Thursday, January 7, 2010
C.V, Resume & Biodata
Difference Among C.V, Resume & Biodata
People use the words RESUME, C.V., and BIO-DATA interchangeably for the document highlighting skills, education, and experience that a candidate submits when applying for a job. On the surface level, all the three mean the same. However, there are intricate differences.
Resume Is a French word meaning "summary", and true to the word meaning, signifies a summary of one's employment, education, and other skills, used in applying for a new position. A resume seldom exceeds one side of an A4 sheet, and at the most two sides. They do not list out all the education and qualifications, but only highlight specific skills customized to target the job profile in question. A resume is usually broken into bullets and written in the third person to appear objective and formal. A good resume starts with a brief Summary of Qualifications, followed by Areas of Strength or Industry Expertise in keywords, followed by Professional Experience in reverse chronological order. Focus is on the most recent experiences, and prior experiences summarized. The content aims at providing the reader a balance of responsibilities and accomplishments for each position. After Work experience come Professional Affiliations, Computer Skills, and Education
C.V CURRICULUM VITAE
C.V Is a Latin word meaning "course of life". Curriculum Vitae (C.V.) is therefore a regular or particular course of study pertaining to education and life. A C.V. is more detailed than a resume, usually 2 to 3 pages, but can run even longer as per the requirement. A C.V. generally lists out every skills, jobs, degrees, and professional affiliations the applicant has acquired, usually in chronological order.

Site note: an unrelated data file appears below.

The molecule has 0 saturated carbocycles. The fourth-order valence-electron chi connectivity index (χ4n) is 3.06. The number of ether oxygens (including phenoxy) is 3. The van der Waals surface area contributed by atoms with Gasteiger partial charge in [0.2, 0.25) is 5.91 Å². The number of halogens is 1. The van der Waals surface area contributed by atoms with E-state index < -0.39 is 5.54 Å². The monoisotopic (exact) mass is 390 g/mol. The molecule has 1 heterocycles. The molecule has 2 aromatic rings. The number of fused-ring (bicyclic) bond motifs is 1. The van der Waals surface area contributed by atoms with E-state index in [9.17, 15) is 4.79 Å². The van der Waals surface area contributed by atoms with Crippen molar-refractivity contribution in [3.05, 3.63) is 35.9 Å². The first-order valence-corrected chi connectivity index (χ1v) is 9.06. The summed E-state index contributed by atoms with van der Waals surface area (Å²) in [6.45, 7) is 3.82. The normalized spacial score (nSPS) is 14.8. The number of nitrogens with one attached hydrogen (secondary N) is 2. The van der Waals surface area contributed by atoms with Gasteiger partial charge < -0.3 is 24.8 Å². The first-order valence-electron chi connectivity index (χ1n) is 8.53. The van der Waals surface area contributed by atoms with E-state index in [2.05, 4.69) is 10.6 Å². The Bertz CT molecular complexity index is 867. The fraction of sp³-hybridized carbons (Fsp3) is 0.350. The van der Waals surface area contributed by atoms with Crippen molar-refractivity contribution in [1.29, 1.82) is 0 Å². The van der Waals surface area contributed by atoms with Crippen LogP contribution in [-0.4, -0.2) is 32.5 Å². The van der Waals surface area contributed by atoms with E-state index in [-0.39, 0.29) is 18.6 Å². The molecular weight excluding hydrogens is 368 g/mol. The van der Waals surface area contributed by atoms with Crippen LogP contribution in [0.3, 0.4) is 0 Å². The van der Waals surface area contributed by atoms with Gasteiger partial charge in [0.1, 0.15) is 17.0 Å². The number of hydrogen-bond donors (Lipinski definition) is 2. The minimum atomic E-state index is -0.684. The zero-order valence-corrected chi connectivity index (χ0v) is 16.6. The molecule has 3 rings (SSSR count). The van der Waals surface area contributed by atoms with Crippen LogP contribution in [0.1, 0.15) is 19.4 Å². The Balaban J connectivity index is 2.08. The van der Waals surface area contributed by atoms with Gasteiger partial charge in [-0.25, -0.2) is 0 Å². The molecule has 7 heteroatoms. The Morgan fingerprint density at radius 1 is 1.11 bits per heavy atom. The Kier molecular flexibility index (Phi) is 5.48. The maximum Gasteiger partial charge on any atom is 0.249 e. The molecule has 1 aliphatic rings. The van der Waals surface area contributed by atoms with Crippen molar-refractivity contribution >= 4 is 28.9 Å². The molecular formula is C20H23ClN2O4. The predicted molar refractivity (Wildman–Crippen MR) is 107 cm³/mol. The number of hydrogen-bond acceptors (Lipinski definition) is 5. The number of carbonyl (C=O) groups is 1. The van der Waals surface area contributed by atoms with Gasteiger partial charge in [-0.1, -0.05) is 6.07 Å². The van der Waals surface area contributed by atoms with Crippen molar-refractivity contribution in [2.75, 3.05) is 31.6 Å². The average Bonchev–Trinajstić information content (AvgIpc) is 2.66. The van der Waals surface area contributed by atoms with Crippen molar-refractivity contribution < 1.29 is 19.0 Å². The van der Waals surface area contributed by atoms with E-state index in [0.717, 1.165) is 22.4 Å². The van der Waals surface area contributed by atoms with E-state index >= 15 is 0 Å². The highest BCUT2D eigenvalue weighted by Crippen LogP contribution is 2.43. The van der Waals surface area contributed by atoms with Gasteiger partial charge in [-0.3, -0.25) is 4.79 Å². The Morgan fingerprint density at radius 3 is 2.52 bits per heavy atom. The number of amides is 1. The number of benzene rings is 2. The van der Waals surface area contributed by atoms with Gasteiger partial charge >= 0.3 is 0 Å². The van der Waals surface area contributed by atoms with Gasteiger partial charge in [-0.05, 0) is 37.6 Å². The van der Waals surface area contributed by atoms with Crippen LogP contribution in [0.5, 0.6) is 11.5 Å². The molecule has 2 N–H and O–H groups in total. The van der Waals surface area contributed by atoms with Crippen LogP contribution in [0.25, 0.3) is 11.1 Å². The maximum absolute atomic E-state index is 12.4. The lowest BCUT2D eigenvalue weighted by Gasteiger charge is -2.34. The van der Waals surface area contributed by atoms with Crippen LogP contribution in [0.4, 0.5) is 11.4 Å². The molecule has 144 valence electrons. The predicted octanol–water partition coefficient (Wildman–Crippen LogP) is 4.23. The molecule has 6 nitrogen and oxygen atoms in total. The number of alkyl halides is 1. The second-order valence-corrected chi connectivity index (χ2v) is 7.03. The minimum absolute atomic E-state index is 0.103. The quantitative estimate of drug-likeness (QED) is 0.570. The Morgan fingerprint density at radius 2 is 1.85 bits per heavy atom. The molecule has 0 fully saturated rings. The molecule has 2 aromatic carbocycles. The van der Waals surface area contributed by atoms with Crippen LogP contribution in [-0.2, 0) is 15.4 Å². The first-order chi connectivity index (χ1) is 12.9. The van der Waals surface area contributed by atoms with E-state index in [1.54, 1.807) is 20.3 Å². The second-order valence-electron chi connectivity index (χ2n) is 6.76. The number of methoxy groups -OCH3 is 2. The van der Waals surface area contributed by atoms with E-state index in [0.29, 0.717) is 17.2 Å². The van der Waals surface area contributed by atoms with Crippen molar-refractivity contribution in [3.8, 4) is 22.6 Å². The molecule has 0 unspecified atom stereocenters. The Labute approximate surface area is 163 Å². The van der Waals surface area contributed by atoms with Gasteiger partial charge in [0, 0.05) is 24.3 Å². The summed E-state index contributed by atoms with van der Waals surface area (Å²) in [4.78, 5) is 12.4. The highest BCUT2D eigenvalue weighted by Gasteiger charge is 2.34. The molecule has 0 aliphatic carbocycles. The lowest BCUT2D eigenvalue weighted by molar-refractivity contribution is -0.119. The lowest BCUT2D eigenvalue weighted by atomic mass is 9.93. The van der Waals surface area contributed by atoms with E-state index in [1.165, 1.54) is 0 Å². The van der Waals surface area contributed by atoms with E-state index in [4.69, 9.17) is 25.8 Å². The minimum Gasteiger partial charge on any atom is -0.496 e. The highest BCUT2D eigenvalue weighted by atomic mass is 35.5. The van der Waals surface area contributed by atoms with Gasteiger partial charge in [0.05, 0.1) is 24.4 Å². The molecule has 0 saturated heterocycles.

A C.V. displays general talent rather than specific skills for any specific positions.
Bio Data the short form for Biographical Data, is the old-fashionedterminology for Resume or C.V. The emphasis in a bio data is on personal particulars like date of birth, religion, sex, race, nationality, residence, martial status, and the like. Next comes a chronological listing of education and experience. The things normally found in aresume, that is specific skills for the job in question comes last, and
are seldom included. Bio-data also includes applications made in specified formats as required by the company.
A resume is ideally suited when applying for middle and senior level positions, where experience and specific skills rather than education is important. A C.V., on the other hand is the preferred option for fresh graduates, people looking for a career change, and those applying for academic positions. The term bio-data is mostly used in India while applying to government jobs, or when applying for research grants and other situations where one has to submit descriptive essays.
Resumes present a summary of highlights and allow the prospective employer to scan through the document visually or electronically, to see if your skills match their available positions. A good resume can do that very effectively, while a C.V. cannot. A bio-data could still perform this role, especially if the format happens to be the one recommended by the employer.
Personal information such as age, sex, religion and others, and hobbies are never mentioned in a resume. Many people include such particulars in the C.V. However, this is neither required nor considered in the USmarket. A Bio-data, on the other hand always include such personal particulars.